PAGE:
A compelling case for an unorthodox solution to a widespread health care problem.

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THE KIDNEY SELLERS

A JOURNEY OF DISCOVERY IN IRAN

Fry-Revere (The Accountability of Bioethics Committees and Consultants, 1993), the founder of a nonprofit bioethics think tank, goes to Iran to study the effects of legalizing compensation for organ donors.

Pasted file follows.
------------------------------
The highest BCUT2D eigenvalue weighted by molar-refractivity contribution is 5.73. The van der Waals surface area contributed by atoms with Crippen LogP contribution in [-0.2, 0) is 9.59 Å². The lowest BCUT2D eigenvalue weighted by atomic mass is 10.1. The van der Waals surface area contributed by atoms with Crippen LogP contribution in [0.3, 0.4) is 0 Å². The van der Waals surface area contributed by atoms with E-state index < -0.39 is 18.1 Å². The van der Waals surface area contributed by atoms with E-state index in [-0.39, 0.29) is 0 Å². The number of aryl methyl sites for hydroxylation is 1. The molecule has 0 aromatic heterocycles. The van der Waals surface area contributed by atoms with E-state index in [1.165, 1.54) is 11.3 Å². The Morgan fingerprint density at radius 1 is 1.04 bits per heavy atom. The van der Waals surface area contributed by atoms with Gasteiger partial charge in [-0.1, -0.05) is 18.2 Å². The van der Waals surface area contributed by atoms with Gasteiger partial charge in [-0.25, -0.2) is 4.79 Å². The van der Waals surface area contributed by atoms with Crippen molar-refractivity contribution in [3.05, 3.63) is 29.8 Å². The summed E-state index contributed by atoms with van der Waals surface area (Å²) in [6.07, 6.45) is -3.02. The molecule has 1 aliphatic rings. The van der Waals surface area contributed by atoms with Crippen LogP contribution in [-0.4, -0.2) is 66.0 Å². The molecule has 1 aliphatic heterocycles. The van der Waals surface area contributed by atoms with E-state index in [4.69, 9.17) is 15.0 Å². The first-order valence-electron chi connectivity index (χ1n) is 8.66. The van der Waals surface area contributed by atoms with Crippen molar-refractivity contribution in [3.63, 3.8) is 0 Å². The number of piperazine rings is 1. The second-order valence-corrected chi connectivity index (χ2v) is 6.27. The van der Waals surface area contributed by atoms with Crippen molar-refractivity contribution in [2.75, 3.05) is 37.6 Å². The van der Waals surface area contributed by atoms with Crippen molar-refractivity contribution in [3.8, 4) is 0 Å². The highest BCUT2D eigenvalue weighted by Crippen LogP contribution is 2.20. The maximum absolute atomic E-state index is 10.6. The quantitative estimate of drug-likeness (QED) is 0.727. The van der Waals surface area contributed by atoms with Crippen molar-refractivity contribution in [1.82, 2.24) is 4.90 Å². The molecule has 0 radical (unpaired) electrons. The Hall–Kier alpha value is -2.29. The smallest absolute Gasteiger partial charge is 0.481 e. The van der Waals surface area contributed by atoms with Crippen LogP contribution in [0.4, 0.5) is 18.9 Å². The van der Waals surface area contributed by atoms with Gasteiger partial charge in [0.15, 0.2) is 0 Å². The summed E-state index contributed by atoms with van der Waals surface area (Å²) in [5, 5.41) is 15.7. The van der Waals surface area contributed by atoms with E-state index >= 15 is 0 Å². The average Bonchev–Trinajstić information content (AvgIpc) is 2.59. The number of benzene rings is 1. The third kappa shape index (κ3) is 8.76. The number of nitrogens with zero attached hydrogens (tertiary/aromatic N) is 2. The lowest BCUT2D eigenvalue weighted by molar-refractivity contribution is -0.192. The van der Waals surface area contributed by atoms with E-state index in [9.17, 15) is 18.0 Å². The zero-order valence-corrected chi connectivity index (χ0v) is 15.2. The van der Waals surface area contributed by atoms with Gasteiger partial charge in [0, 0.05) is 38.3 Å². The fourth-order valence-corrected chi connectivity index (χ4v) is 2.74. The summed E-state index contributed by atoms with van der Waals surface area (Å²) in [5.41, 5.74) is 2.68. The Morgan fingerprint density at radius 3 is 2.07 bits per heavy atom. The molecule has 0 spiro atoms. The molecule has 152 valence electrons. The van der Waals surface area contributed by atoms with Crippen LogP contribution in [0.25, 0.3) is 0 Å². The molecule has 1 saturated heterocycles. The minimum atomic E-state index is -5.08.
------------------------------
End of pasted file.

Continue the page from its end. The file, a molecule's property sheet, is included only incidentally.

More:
Many Westerners may be shocked to learn that, as untold thousands of Americans die while waiting to receive donated organs, Iran has so many people who want to sell their kidneys that they must get on a waiting list. Fry-Revere, the founder of the U.S.-based Center for Ethical Solutions, writes that “the United States is struggling with a problem Iran seems to have solved.” Her book aims to provide readers with “insights into the ethical complexities of living organ donation.” The book is partly a scholarly study of organ donation, partly a humorous personal history, and partly a poignant, in-depth look at Iran, following the author as she recounts her trip there and the emotional transformation she underwent. The author has impressive academic credentials, including teaching bioethics and law at the University of Virginia and George Mason University, but she’s also passionately connected to this book’s issue, which has affected her personally; her son lost a kidney to cancer at a young age. Her narration proves more than capable, as her intelligence and intriguing ethical sense bring her sentences to life. She also adds personal touches; in one paragraph, she describes U.S. State Department travel warnings regarding Iran, and in the next, she relates a nightmare she had, caused by these warnings. Throughout the book, however, kidney donation remains the central focus. She interviews Iranians who sold their kidneys so they could help their families while saving a life at the same time. The issue of economic injustice soon comes into play; Fry-Revere says that some people balk at the idea of selling human organs, believing that “the United States and other countries took a stand against exploiting the poor.” Her subject matter may be somewhat controversial, but her analysis is undeniably worth reading.